Published in the March 24, 2016 edition.


WAKEFIELD — The developer of a proposed four-story apartment building at 404 Lowell St. came in with a significantly reduced proposal last night in an effort to address the Zoning Board of Appeals previously expressed concerns about the size of the project.

Atty. Michael McCarthy said that his client Rocco Scippa had reduced the number of proposed units from 10 to eight and had cut the total number of parking spaces from 15 to 13 in an effort to address the board’s concerns about turning radii within the ground level parking garage.

Architect Peter Quinn described for the Board changes to the structure that were intended to address concerns over the building’s size. He said that the fourth floor had been pulled back on all sides to reduce the appearance of mass. Quinn said that the developer was also willing to put a new sidewalk in front of the building.

Quinn also reviewed changes in materials and colors proposed for the exterior of the building. ZBA member Jim McBain liked the new color scheme, but worried that the new, darker colors would make the building look more massive.

McCarthy reminded the Board that the proposed building was in the business district and a 50 to 60-foot building could go in there by right. The proposed structure will be 42-feet tall.

“This is a far less imposing structure than could go in there as a matter of right,” McCarthy said.

Board members continued to have concerns over the number of parking spaces, which they felt was inadequate. McCarthy pointed out that the proposed 13 spaces were only two short of the 15 required under the bylaw for the number of units. Board members suggested that McCarthy look into the possibility of a lease agreement with the next door office condominium complex for additional parking spaces.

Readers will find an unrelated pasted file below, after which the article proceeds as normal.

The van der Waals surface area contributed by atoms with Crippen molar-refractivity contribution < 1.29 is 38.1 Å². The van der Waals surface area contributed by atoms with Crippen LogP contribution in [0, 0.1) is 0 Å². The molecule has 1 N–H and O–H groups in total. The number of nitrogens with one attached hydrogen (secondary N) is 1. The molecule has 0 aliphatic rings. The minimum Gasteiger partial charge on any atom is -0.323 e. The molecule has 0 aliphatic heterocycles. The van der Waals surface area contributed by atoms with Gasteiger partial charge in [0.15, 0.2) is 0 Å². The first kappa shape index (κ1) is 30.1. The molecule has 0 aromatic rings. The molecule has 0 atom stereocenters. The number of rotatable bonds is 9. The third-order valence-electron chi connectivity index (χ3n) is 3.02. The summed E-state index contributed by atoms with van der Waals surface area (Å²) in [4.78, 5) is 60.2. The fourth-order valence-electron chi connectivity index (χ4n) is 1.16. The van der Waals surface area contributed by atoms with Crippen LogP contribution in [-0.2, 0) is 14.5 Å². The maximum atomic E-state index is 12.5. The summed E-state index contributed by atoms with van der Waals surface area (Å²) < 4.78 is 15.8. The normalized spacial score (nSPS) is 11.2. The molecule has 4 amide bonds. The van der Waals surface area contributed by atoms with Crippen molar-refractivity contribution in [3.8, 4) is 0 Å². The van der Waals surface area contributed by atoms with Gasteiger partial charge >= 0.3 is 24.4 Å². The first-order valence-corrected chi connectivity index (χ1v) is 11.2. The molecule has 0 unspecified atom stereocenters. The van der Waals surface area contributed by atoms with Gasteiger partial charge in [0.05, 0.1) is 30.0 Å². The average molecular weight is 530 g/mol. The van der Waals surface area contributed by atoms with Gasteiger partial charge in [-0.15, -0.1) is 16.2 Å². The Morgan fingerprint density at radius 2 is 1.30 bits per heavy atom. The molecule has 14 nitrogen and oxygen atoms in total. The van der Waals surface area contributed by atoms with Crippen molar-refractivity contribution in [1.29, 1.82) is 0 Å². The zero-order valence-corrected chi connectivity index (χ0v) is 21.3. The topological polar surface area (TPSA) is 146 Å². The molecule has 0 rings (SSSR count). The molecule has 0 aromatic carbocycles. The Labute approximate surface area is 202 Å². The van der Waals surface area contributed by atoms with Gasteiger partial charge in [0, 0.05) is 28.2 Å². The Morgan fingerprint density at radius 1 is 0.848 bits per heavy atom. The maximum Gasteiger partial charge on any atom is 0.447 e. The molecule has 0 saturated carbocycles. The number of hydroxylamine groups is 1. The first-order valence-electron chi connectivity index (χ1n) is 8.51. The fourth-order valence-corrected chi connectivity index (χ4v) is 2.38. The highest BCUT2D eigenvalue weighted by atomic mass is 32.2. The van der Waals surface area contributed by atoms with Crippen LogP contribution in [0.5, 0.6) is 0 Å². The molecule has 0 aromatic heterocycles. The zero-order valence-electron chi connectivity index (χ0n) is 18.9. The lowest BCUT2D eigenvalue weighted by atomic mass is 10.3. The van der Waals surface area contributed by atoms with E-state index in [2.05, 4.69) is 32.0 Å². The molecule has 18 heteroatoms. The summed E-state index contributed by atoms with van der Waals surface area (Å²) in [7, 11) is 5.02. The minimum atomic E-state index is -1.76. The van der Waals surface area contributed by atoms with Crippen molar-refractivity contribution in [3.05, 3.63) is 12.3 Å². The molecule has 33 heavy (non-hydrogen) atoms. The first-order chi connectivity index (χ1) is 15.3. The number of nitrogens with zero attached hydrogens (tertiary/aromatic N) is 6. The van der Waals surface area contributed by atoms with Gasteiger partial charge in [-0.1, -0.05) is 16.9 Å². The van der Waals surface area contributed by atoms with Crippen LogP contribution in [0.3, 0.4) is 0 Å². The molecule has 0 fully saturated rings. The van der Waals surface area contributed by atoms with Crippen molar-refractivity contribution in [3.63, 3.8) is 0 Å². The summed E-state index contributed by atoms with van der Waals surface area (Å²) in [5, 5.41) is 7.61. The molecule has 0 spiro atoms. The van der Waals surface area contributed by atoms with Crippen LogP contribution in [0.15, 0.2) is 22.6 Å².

McBain also wanted some visual representation of what the proposed building height would look like in the context of the neighborhood.

The Board continued the hearing to April 13, at which time the parties will continue to try to nail down the outstanding building issues.


The ZBA received an update on a proposed mixed-use development at 27-37 Water St. Owner Frank Pasciuto is proposing to convert the existing buildings into a complex with retail on the ground floors and residential units on the upper floors.

A major concern has been traffic flow in and out of the property and McCarthy said that the project’s traffic engineer was still collecting data and working with the Traffic Advisory Committee regarding those issues. He said that he hoped to go before the TAC on April 25 to address their concerns.

Site Engineer Steve Fleming talked about improvements to the drainage systems in the rear to alleviate concerns in that area. But McBain felt that despite replacing catch basins and a drain line, internal drains would still be needed to handle roof run-off.

Main Street resident Kristin McRae asked if a 21E environmental study had been done on the site. McCarthy said that he believed that one was done in the past and would provide that information. Chip Tarbell pointed out that 21Es usually go with the sale of a property, which is not happening in this case, nor is any digging proposed.

The hearing was continued to May 11.


The Board granted a Special Permit and site plan approval that will allow the owner of a warehouse at 400 Audubon Rd. to convert the building into a self-storage facility.


The ZBA granted various types of relief that will allow The Farmland to replace, repair and upgrade the signage on the building.